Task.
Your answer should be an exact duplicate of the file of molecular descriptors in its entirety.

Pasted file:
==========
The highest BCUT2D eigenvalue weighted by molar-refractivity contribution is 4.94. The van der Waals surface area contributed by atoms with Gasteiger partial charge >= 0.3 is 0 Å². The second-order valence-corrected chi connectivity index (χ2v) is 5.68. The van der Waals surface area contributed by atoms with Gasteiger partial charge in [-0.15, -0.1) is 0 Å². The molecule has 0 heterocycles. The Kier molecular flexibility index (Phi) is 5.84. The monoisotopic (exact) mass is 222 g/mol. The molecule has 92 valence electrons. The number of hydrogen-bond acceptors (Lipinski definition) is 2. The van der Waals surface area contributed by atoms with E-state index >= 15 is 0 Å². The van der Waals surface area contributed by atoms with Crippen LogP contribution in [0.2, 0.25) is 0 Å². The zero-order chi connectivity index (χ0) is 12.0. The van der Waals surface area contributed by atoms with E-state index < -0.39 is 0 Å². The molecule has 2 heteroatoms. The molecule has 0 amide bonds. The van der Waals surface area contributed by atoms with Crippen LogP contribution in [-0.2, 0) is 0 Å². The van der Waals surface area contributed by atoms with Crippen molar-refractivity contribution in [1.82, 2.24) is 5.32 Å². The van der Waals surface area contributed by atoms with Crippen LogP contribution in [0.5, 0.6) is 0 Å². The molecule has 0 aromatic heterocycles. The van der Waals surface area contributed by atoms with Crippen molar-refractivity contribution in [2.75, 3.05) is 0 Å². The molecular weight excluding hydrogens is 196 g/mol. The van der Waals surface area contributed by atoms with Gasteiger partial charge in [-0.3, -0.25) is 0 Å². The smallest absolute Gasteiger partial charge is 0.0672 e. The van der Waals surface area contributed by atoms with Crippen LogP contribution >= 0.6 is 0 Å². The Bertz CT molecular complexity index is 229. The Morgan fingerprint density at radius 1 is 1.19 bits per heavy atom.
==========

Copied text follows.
The highest BCUT2D eigenvalue weighted by molar-refractivity contribution is 4.94. The van der Waals surface area contributed by atoms with Gasteiger partial charge >= 0.3 is 0 Å². The second-order valence-corrected chi connectivity index (χ2v) is 5.68. The van der Waals surface area contributed by atoms with Gasteiger partial charge in [-0.15, -0.1) is 0 Å². The molecule has 0 heterocycles. The Kier molecular flexibility index (Phi) is 5.84. The monoisotopic (exact) mass is 222 g/mol. The molecule has 92 valence electrons. The number of hydrogen-bond acceptors (Lipinski definition) is 2. The van der Waals surface area contributed by atoms with E-state index >= 15 is 0 Å². The van der Waals surface area contributed by atoms with Crippen LogP contribution in [0.2, 0.25) is 0 Å². The zero-order chi connectivity index (χ0) is 12.0. The van der Waals surface area contributed by atoms with E-state index < -0.39 is 0 Å². The molecule has 2 heteroatoms. The molecule has 0 amide bonds. The van der Waals surface area contributed by atoms with Crippen LogP contribution in [-0.2, 0) is 0 Å². The van der Waals surface area contributed by atoms with Crippen molar-refractivity contribution in [1.82, 2.24) is 5.32 Å². The van der Waals surface area contributed by atoms with Crippen LogP contribution in [0.5, 0.6) is 0 Å². The molecule has 0 aromatic heterocycles. The van der Waals surface area contributed by atoms with Crippen molar-refractivity contribution in [2.75, 3.05) is 0 Å². The molecular weight excluding hydrogens is 196 g/mol. The van der Waals surface area contributed by atoms with Gasteiger partial charge in [-0.3, -0.25) is 0 Å². The smallest absolute Gasteiger partial charge is 0.0672 e. The van der Waals surface area contributed by atoms with Crippen LogP contribution >= 0.6 is 0 Å². The Bertz CT molecular complexity index is 229. The Morgan fingerprint density at radius 1 is 1.19 bits per heavy atom.